The excavation was carried out on the northwestern slopes of Mount Carmel.
Extensive excavations conducted at the site in the past unearthed the remains of a large settlement from the Byzantine and Early Islamic periods (for background and references, see Oren 2014
). The current excavation uncovered Byzantine remains consisting of a building, a dam and a limekiln (Figs. 2, 3).
Building. Two walls (W118, W128; excavated length 10 m and 5.5 m respectively; Figs. 2: Section 1–1; Fig. 4) were exposed in the western part of the excavation, built of limestone ashlars on a foundation of small stones incorporating a few ashlars; the walls form a corner. The building apparently extended northward, beyond the limits of the excavation. To the south of W128 and parallel to it was an ashlar-built wall (W131; excavated length 9 m); the two walls may have bounded a narrow alley. Wall 131 cut W144, built of small and medium-sized fieldstones.
Dam. In the east of the excavation, W109 (excavated length 6 m; Figs. 2: Section 3–3; Fig. 5) was exposed, built of partially dressed limestone blocks on a foundation of small stones; the wall was preserved a single course high. Numerous collapsed stones were found on the west side of the dam. The wall was probably a dam, built to stop waterborne sediments from being swept from Naḥal Ezov, situated east of the excavation.
Limekiln. A limekiln (L142; Figs. 2: Section 2–2; 6) was exposed next to the south side of W131, constructed of fieldstones of varying size. The kiln contained large quantities of partly burnt calcareous stones, but the absence of a lime layer on the kiln floor shows that the lime-production process was not completed. A rectangular opening in its southern wall may have been used to insert raw material and to feed the fire. A curved wall (W141) to the west of the kiln was probably an outer wall, enclosing the kiln. A floor (L137; Fig. 7) abutting the eastern side of the kiln and built of small and medium-sized fieldstones may be a working surface.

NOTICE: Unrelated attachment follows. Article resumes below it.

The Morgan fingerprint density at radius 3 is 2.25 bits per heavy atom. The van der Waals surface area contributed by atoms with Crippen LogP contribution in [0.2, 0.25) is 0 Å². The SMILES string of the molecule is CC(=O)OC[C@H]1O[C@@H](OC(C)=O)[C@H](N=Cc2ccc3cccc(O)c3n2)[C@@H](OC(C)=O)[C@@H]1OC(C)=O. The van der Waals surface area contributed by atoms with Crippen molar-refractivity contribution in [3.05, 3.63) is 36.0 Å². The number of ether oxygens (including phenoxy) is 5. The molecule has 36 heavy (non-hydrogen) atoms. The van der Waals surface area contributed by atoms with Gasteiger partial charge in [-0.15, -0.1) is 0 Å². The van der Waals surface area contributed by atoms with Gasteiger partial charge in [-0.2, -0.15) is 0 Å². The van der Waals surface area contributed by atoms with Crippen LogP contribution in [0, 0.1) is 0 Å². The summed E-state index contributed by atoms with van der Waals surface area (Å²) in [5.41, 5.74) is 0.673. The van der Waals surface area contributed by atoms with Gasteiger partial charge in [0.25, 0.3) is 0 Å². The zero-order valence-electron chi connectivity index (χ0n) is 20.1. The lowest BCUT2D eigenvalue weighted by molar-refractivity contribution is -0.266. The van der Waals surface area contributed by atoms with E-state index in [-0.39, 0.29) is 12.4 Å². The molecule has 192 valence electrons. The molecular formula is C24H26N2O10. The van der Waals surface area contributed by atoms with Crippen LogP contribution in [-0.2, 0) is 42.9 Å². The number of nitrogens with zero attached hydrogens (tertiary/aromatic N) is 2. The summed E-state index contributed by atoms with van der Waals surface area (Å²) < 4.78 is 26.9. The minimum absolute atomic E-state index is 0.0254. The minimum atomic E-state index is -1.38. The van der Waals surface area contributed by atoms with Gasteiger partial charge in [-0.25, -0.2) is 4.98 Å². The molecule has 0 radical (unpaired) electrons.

The Finds. Several Byzantine potsherds were found, including bowls (Fig. 8:1–7), a cooking pot (8:8) and a jug (8:9). Four glass finds (not drawn) represent common, well-known types dating from the end of the Late Roman and the Byzantine periods. They include a bowl with a hollow ring base, two wine-goblet bases of a type characterized by a hollow ring base and a cylindrical stem, and a fragment of a simple, ribbed bracelet of a D-shaped section. Similar items have been found in previously excavated settlement remains and caves at the site, at other sites in the region, and elsewhere in the country. The excavation yielded two bronze coins, one dating from 383–395 CE (Antioch mint; IAA 173183) and the other a follis of Justinian I dating from 527–538 CE (Constantinople mint; IAA 173185). A silver Ottoman coin of Mahmud II from 1835 CE (Qustantiniyya mint; IAA 173184) was also found.